Interview with Sadbhawana Party Chair Rajendra Mahato, BBC Nepali Service, 8 April
BBC: The 30-party opposition alliance cut short its three-day general strike despite your party’s objection. Where do you stand now?
Rajendra Mahato: We should have thought it out before calling a three-day general strike. And we should not have called it off once we announced it. The strike’s withdrawal has discouraged our cadre and deepened distrust among us. We will now hold discussions to decide how we can move forward.
Has it also raised questions over the 30-party alliance’s unity?
I don’t think so.
So, why is there a disagreement between your party and the UCPN (Maoist)-MJF (Democratic)?
We will try and work out our differences. We will hold discussions within the Madhesi Front to decide what we can do to carry out a strong political movement.
Wasn’t this proof that you are incapable of carrying out a successful agitation?
Yes, I agree. The 30-party alliance cannot create pressure on the ruling parties in this way.
Is it true that there are cracks within the Madhesi Front and you have not been able to call a meeting of Madhesi leaders since January?
Meetings are called only when they are necessary. We formed the front to serve a specific purpose. If there are differences in our ways to achieve our goal, the front will not remain intact.
There are media reports that Madhesi leaders are not even on speaking terms. True?
It is not true. What is true is that we will be on the same platform only as long as we share the same goal and proceed to achieve it.
Despite so much distrust why are you still together?
We don’t think the rift has grown that wide.
Can we say the 30-party alliance is on the verge of a split?
If we have weaknesses, we must correct them.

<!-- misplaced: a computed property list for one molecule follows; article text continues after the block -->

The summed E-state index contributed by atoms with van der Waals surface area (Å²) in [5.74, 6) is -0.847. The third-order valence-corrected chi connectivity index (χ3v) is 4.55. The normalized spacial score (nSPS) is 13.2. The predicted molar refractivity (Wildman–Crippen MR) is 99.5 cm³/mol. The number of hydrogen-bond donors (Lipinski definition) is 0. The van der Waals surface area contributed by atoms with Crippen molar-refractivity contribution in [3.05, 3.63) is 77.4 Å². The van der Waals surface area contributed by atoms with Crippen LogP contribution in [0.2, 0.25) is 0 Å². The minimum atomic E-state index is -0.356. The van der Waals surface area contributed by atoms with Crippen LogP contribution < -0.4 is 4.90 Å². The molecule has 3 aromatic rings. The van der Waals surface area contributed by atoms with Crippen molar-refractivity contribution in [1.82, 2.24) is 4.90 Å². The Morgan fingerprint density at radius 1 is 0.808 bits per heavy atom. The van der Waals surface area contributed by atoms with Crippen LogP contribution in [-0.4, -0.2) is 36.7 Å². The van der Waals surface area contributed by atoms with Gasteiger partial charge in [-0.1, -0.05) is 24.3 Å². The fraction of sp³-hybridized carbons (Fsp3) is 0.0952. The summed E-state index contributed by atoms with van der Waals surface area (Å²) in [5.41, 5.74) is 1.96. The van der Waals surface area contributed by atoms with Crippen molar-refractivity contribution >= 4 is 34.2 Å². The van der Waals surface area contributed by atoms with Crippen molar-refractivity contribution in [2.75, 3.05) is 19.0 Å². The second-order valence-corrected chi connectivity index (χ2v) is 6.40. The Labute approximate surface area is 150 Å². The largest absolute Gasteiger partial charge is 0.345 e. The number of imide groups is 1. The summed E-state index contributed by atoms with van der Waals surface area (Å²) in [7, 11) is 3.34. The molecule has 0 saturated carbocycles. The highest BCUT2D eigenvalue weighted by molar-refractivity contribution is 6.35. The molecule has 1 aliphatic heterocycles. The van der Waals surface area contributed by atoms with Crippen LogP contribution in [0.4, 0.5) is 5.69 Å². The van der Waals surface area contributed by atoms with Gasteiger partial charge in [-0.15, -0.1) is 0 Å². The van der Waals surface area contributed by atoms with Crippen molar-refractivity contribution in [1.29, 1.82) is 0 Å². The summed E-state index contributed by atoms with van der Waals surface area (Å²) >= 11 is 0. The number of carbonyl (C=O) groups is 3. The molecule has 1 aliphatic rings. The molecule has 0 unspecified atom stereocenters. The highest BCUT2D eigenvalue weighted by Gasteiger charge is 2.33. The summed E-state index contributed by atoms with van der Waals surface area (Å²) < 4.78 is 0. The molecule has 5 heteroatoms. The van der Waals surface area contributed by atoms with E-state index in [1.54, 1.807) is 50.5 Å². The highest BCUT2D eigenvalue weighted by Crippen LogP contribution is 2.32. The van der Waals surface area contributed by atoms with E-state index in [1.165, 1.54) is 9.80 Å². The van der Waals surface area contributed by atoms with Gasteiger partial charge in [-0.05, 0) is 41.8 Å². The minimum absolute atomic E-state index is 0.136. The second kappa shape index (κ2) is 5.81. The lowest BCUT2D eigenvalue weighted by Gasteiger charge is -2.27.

It seems that some opposition leaders, including yourself, are more desperate for a street protest? Why is it so?
It is pretty obvious that the way talks are being held, they will not yield any positive results. We have held talks for months. Yet, we have not moved an inch closer to an agreement. We just meet, chat and have tea and return home.
The largest member of the 30-party alliance, the UCPN (Maoist), has started talks with the NC-UML to reach an agreement before 13 April? Do you think that is possible?
I do not think so. The ruling coalition has not felt the heat of our agitation so far. Unless we pull off a strong street movement, they will not listen to us. After all, they have a majority in the Constituent Assembly. Why would they listen to our demands unless they are forced to?
So, what could be the way out?
We need a strong political movement to create pressure on the NC-UML. They want to use their numerical strength to write the new constitution and the only way to stop them is to carry out a strong street protest.
Is it not a democratic right to use numerical strength?
Numerical strength can be used to form the government or decide something in parliament, not to write the new constitution.
Are opposition parties fueling the Gaur unrest?
The Gaur unrest is a conspiracy. The NC and the UML do not want to instituionalise federalism. So, they are expanding service centres at a time when the country needs restructuring. It is a good idea to expand service centres. But, why does the government expand them only along the East-West highway? The locals of Gaur fear that it is a ploy to shift the district headquarters.